Climate scientists in Japan to study warming risks

March 25, 2014 by Elaine Kurtenbach
The chair of the Intergovernmental Panel on Climate Change (IPCC) Rajendra K. Pachauri, second from right, delivers an opening remarks during the opening session of the 10th Plenary of (IPCC) Working Group II and the 38th Session of the IPCC in Yokohama, near Tokyo Tuesday, March 25, 2014. The hundreds of scientists from 100 countries meeting in this Japanese port city are putting finishing touches on a massive report emphasizing the gravity of the threat the changing climate poses for communities from the polar regions to the tropics. (AP Photo/Eugene Hoshiko)

Along with the enormous risks global warming poses for humanity are opportunities to improve public health and build a better world, scientists gathered in Yokohama for a climate change conference said Tuesday.

The hundreds of scientists from 100 countries meeting in this Japanese port city are putting finishing touches on a massive report emphasizing the gravity of the threat the poses for communities from the polar regions to the tropics.

"Although it focuses on a whole analytical and sometimes depressing view of the challenges we face, it also looks at the opportunities we face," said Christopher B. Field, the co-chair of the Intergovernmental Panel on Climate Change. "This can not only help us to deal with climate change but ultimately build a better world."

Japan's awareness of the severity of has been driven home by record temperatures of over 40 C (104 F), and in Yokohama, by unusually heavy snows this winter, said the environment minister, Nobuteru Ishihara.

Japan plans to release an adaptation plan of its own by the summer of 2015 that would focus on a more "eco-friendly lifestyle," he said. That includes improvements in energy efficiency ahead of the 2020 Tokyo Olympic games.

"We aim to take full environmental consideration so that the Tokyo Games will be the 'environmental Olympics,'" Ishihara said.

The chair of the Intergovernmental Panel on Climate Change (IPCC) Rajendra K. Pachauri, right, and Japan's Environment Minister Nobuteru Ishihara chat before an opening remarks during the opening session of the 10th Plenary of (IPCC) Working Group II and the 38th Session of the IPCC in Yokohama, near Tokyo Tuesday, March 25, 2014. The hundreds of scientists from 100 countries meeting in this Japanese port city are putting finishing touches on a massive report emphasizing the gravity of the threat the changing climate poses for communities from the polar regions to the tropics. (AP Photo/Eugene Hoshiko)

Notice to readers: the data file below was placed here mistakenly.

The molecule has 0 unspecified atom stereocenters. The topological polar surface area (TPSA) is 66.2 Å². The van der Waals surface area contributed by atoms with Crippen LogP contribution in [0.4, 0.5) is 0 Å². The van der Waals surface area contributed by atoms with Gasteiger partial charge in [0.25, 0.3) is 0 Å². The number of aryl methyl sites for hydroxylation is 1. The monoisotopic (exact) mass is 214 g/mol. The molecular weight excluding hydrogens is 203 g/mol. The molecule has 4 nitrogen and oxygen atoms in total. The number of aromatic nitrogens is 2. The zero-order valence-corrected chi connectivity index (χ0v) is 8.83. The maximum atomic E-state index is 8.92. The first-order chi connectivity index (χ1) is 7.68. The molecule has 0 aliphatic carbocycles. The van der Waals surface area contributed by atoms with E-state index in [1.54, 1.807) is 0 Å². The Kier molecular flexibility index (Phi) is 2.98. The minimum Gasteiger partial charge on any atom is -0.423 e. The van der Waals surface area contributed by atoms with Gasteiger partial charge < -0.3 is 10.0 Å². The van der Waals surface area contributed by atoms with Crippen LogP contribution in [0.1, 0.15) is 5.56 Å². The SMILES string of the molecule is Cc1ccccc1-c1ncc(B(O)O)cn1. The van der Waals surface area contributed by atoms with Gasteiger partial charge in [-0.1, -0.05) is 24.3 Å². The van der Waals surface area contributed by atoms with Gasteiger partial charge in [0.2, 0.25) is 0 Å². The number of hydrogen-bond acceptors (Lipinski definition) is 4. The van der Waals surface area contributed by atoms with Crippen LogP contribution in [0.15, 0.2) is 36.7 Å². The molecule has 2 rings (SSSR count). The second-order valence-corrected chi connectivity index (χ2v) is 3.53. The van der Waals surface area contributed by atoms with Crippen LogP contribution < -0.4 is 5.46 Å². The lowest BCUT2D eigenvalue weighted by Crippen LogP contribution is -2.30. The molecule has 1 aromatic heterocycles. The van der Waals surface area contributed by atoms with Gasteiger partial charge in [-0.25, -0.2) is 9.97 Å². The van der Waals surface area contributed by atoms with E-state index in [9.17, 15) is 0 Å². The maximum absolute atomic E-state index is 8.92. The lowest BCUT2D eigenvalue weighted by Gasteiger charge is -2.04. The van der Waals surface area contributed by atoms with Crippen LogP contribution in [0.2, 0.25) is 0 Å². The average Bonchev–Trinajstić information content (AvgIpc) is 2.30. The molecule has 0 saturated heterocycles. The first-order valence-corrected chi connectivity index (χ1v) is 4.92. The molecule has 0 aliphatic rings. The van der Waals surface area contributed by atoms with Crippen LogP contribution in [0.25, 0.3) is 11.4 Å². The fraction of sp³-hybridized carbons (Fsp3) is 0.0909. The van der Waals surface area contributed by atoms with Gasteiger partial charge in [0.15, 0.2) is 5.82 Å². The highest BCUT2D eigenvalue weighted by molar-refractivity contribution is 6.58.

Japan is struggling to rein in its own emissions of greenhouse gases after it shut down its nuclear plants following the disaster in Fukushima after the March 2011 earthquake and tsunami. Increased burning of natural gas, coal and oil to compensate for lost generating capacity have undone much of the progress the country had made in cutting carbon emissions.

The chair of the Intergovernmental Panel on Climate Change (IPCC) Rajendra K. Pachauri walks in the venue during the opening session of the 10th Plenary of IPCC Working Group II and the 38th Session of the IPCC in Yokohama, Tuesday, March 25, 2014. The hundreds of scientists from 100 countries meeting in this Japanese port city are putting finishing touches on a massive report emphasizing the gravity of the threat the changing climate poses for communities from the polar regions to the tropics.(AP Photo/Eugene Hoshiko)

While each region faces its own mix of challenges, research conducted by thousands of scientists around the world underscores the need for urgent measures, J. Lengoasa, deputy head of the World Meteorological Organization, said in a recorded message to Tuesday's meeting.

He said countries in Africa already spend $7 billion to $15 billion a year on climate adaptation.

Smoke is discharged from chimneys at a plant in Tokyo, Tuesday, March 25, 2014. Along with the enormous risks global warming poses for humanity are opportunities to improve public health and build a better world, scientists gathered in Yokohama for a climate change conference said Tuesday. (AP Photo/Eugene Hoshiko)

"Time is running out. We must take action," he said. "It is our obligation and our duty to inform the world of the prospects and risks that lie ahead."

Explore further: Warsaw climate meet must measure rich lands' emissions

Related Stories

Japan dials back climate change emissions target

November 15, 2013

(AP)—Japan's decision to drastically scale back its target for reducing greenhouse gas emissions could hurt efforts to craft a global deal to fight climate change, delegates at U.N. talks said Friday.

UN report sees $1.45 tn global warming cost: media

February 28, 2014

Global warming will reduce the world's crop production by up to two percent every decade and wreak $1.45 trillion of economic damage by the end of this century, according to a draft UN report, Japanese media said Friday.

UN says 2013 extreme events due to warming Earth (Update)

March 24, 2014

The head of the U.N. weather agency said Monday that recent extreme weather patterns are "consistent" with human-induced climate change, citing key events that wreaked havoc in Asia, Europe, the U.S. and Pacific region last ...

Recommended for you

Explaining crocodiles in Wyoming

September 2, 2015

Fifty million years ago, the Cowboy State was crawling with crocodiles. Fossil records show that crocs lounged in the shade of palm trees from southwestern Wyoming to southern Canada during the Cretaceous and Eocene.  Exactly ...

0 comments

Please sign in to add a comment. Registration is free, and takes less than a minute. Read more

Click here to reset your password.
Sign in to get notified via email when new comments are made.